I have, as I believe I've mentioned, obtained a nifty 15 pound aluminum FX-23 from the fine folk at Fortress Anchors. It's designed for 39-45 feet LOA boats, like what my currently beached Alchemy is, and is therefore oversized for Valiente, my 9,000 lb., 33 footer that is the "operational" part of our Swiss navy.
C'est la vie: Nobody ever resented an oversized anchor that weighed 15 lbs. My nine-year-old can hoist it into the cockpit if I don't mind buffing out scratches. My compact spouse can haul away without resorting to the seaman's vocabulary.
The existing 13 foot chain and 200 foot rope rode on Valiente is three-strand 7/16" mated to slightly larger chain and shackled to a 22 lb. steel Danforth High Tensile anchor of indeterminate age, if relatively good condition. Certainly, it's the classic "lunch hook" and we've been using it as such. It has held in every unchallenging case we've thrown at it, which is to say it might as well have been a cinder block on 12 gauge wire for all the holding power demanded of it.
In testing the larger, if lighter, Fortress on this modest rode, however, we found it impossible to veer out in reverse under power, "under power" in this case being understood to mean a direct-drive Atomic 4 (about 17 HP) in reverse spinning an 11.5 x 8 inch Gori folding two-blade prop at 1:1 gearing in six knots of wind...not exactly a tractor pull. Nonetheless, we were concerned that the new, grippier anchor and the old rode were not a good match, so off to the marine store I went (And Princess Auto, like a marine store, only cheaper).
Not only did I want the security of a right-sized rope and chain (and shackles) rode for the Fortress's size, I wanted the opportunity to splice. 12 years of boat ownership, and it's never come up, even though I have sewed patches, reeved all sorts of line and have sealed, whipped and knotted many, many things. I have yet to SCUBA, too, but that's another post.
Obviously, more practice is required. I did test the thing, however, and 'backspliced' a full 18 inches, with three tucks before trimming instead of two. My biggest challenge was keeping the taped strands similarly twisted as they preferred to undo into a sort of yarn-like limpness, hence the somewhat irregular braiding. I suspect that this will actually look a bit better after use, and next time, I'm going to heat-shrink the ends instead of taping. The brown bit of leather is covering a spot of whipping I did to cover over the last pokey strands, and I did the recommended touch up with the recommended hot knife. It took about 90 minutes. I know, because that's how long my son whined "is it done yet?" from the shady, beveraged-filled cabin while Daddy paid court to Madame Melanoma in the sun-drenched cockpit, the scent of burning nylon vying with the smell of dead carp. Sailing: Come for the glamour, stay for the slaving.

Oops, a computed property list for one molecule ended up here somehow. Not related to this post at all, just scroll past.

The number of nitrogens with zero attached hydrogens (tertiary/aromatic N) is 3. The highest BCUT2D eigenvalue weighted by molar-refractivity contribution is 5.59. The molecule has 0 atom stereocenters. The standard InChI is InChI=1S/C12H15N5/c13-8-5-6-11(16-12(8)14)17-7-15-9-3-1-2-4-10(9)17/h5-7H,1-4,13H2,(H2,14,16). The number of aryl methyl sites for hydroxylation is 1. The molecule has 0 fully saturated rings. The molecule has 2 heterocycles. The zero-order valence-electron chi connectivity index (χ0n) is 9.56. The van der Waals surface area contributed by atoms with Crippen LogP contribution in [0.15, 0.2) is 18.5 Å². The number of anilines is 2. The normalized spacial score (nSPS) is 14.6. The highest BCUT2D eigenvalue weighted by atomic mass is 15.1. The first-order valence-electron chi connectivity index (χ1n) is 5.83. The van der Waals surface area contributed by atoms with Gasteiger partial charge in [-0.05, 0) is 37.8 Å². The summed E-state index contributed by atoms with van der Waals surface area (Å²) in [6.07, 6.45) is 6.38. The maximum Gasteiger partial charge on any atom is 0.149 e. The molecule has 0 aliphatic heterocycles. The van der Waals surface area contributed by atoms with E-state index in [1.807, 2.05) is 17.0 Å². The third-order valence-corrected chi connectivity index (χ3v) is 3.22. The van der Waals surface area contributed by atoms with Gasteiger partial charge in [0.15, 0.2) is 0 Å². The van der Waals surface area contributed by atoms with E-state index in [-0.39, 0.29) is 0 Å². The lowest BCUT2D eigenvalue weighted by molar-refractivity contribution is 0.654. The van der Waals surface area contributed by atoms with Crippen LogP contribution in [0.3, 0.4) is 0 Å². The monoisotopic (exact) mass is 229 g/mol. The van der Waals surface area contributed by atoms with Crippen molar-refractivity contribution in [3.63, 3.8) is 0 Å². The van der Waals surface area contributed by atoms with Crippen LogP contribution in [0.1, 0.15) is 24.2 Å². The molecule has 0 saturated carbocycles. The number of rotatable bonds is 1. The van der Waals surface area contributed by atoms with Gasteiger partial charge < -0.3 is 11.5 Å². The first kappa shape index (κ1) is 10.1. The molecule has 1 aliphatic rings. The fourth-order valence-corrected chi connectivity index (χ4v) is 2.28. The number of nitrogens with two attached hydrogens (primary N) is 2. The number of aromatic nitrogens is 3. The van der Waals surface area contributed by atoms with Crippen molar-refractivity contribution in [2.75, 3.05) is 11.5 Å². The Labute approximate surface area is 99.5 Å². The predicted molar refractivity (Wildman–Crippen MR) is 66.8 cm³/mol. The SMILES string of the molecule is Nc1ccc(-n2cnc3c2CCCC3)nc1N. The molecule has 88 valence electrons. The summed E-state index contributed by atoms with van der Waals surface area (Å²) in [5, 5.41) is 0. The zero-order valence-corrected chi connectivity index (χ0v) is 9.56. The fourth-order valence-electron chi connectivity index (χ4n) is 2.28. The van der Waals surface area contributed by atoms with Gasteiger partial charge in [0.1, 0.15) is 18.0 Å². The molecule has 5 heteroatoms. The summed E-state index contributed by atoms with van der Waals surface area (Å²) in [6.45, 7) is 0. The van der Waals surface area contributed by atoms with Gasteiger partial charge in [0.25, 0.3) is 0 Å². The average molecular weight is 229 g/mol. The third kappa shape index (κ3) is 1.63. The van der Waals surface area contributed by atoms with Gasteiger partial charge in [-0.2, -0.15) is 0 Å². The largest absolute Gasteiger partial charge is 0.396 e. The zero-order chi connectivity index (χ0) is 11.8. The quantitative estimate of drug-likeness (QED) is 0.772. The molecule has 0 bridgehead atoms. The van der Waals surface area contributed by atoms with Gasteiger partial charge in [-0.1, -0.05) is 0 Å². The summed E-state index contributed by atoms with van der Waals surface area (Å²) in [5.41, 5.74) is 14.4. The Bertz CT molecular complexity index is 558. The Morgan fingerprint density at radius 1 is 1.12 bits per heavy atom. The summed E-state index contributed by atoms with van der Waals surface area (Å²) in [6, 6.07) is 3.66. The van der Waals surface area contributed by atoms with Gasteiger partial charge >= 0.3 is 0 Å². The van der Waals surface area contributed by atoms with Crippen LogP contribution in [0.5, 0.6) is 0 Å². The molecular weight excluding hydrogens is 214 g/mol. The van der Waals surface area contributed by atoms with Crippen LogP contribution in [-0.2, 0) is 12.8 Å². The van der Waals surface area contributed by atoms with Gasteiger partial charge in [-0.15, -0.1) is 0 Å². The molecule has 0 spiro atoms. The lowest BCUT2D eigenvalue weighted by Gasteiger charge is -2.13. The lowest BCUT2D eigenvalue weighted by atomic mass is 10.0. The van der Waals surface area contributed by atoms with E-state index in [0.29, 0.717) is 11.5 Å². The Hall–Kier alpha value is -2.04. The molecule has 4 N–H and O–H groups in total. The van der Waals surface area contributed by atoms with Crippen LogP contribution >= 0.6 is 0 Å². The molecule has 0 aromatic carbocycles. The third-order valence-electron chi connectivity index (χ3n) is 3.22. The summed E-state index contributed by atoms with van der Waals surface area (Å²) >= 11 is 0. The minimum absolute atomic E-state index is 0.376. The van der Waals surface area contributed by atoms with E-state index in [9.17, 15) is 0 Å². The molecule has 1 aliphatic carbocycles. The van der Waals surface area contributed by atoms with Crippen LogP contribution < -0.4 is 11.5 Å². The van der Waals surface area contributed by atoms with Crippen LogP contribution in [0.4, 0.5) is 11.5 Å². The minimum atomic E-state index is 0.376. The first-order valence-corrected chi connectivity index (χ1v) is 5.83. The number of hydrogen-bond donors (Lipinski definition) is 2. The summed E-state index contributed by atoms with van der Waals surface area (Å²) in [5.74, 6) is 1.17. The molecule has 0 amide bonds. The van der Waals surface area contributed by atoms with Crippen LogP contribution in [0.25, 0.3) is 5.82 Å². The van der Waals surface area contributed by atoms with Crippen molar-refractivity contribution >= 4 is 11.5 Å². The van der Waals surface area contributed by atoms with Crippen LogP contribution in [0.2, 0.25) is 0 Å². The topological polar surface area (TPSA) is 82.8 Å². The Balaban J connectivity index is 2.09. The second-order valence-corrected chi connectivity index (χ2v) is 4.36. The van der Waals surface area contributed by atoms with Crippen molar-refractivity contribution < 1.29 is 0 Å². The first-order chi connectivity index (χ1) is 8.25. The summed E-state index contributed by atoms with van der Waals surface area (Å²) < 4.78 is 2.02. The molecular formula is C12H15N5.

The new rode is 200 feet of 5/8" three-strand with an 18-inch back splice (as this is my first, it's a little lacking in art and is untidy) to 15 feet of 3/8" chain. Shackles hold the anchor to the chain. This gives us 7:1 scope in 30 feet of water with a little left over, which is going to suffice 90% of the time in the Great Lakes and pretty close to 100% of the time in Lake Ontario.
I will leave the Fortress unshackled from the rode as they are awkward to move together. I also have made provision for the lashing of a light line leading to a float to go on the crown of the Fortress as an anchor buoy and, if ever needed, a trip line if we snag a log or something. I have not yet had a problem, however, merely driving over the anchor as I haul in rode and just yanking the anchor directly up. It comes up cleanly and the chain/rope/anchor combo is, I would say, less than 40 pounds...not a big deal for us and there's no budget for a windlass!
Note the expression of the crew when hearing the familiar refrain of "no budget for that".
We will likely use the existing "nothing wrong with it and it fits the anchor hangers" Danforth for a lunch hook, and bring out the Fortress and this new rode for overnight and heavy weather. As I intend it to be the lunch hook for Alchemy, it's certainly sturdy enough, and we anticipate sleeping soundly at anchor when we go down the lake in a couple of weeks.